The inherent risk of developing tuberculosis (TB) in HIV- infected individuals is further enhanced by hypovitaminosis D. Interventions that offset HIV-associated immune deterioration potentially arrest disease progression and incidence of opportunistic infections including TB. Despite conflicting reports on association between vitamin D deficiency (VDD) and risk of TB, vitamin D (VD) supplementation remains a promising intervention.
We conducted a comparative cross-sectional study on 145 HIV+/pulmonary TB+ (PTB) and 139 HIV+/PTB− hospitalised patients to investigate association of vitamin D status and risk of PTB. Stratified random sampling was used to select archived serum specimens from participants enrolled in a randomised controlled trial (RCT) conducted to investigate the impact of using a point-of-care urine lipoarabinomannan strip test for TB diagnosis. PTB status was confirmed using sputum smear microscopy, culture or GeneXpert MTB/RIF. Serum 25-hydroxyvitamin D [25(OH) D] concentrations were assayed by competitive chemiluminescent immunoassay prior to commencement of anti-TB treatment. Effect of VD status on duration of hospital stay and patient outcomes on follow up at 8 weeks were also investigated. Median serum 25(OH) D concentrations were compared using Mann-Whitney test and covariates of serum VD status were assessed using logistic regression analysis.
Overall VDD prevalence in the cohort was 40.9% (95% CI: 35.1–46.8). Median serum 25(OH)D concentrations were significantly higher in HIV+/PTB+ group (25.3 ng/ml, IQR:18.0–33.7) compared to the HIV+/PTB− group (20.4 ng/ml, IQR:14.6–26.9), p = 0.0003. Patients with serum 25(OH) D concentration ≥ 30 ng/ml were 1.9 times more likely to be PTB+ compared to those with serum 25(OH) D concentrations < 30 ng/ml (odds ratio (OR) 1.91; 95% CI 1.1–3.2). PTB-related death was associated with higher odds of having 25(OH) D levels≥30 ng/ml. Age, gender, CD4+ count, combination antiretroviral therapy (cART) status, efavirenz based cART regimen and length of hospital stay were not associated with vitamin D status.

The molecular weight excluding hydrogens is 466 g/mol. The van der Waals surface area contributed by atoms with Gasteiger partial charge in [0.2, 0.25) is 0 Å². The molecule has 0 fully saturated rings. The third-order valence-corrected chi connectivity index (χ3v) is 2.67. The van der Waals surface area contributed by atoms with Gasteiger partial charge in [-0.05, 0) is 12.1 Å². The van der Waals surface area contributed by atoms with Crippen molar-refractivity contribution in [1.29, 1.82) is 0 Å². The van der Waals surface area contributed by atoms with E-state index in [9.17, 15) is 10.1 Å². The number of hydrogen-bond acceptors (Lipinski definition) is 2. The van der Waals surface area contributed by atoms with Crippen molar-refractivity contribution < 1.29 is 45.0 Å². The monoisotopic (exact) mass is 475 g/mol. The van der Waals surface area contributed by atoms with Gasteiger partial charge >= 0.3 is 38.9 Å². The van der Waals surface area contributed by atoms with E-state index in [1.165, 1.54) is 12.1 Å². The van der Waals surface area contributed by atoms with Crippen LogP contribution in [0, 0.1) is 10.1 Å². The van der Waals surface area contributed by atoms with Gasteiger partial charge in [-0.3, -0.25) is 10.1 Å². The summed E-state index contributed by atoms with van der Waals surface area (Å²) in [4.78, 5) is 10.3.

The finding of an association between higher serum 25(OH) D concentrations and active PTB and TB-related mortality among hospitalised HIV-infected patients in the present study is at variance with the commonly reported association of hypovitaminosis and susceptibility to TB. Our findings though, are in concordance with a small pool of reports from other settings.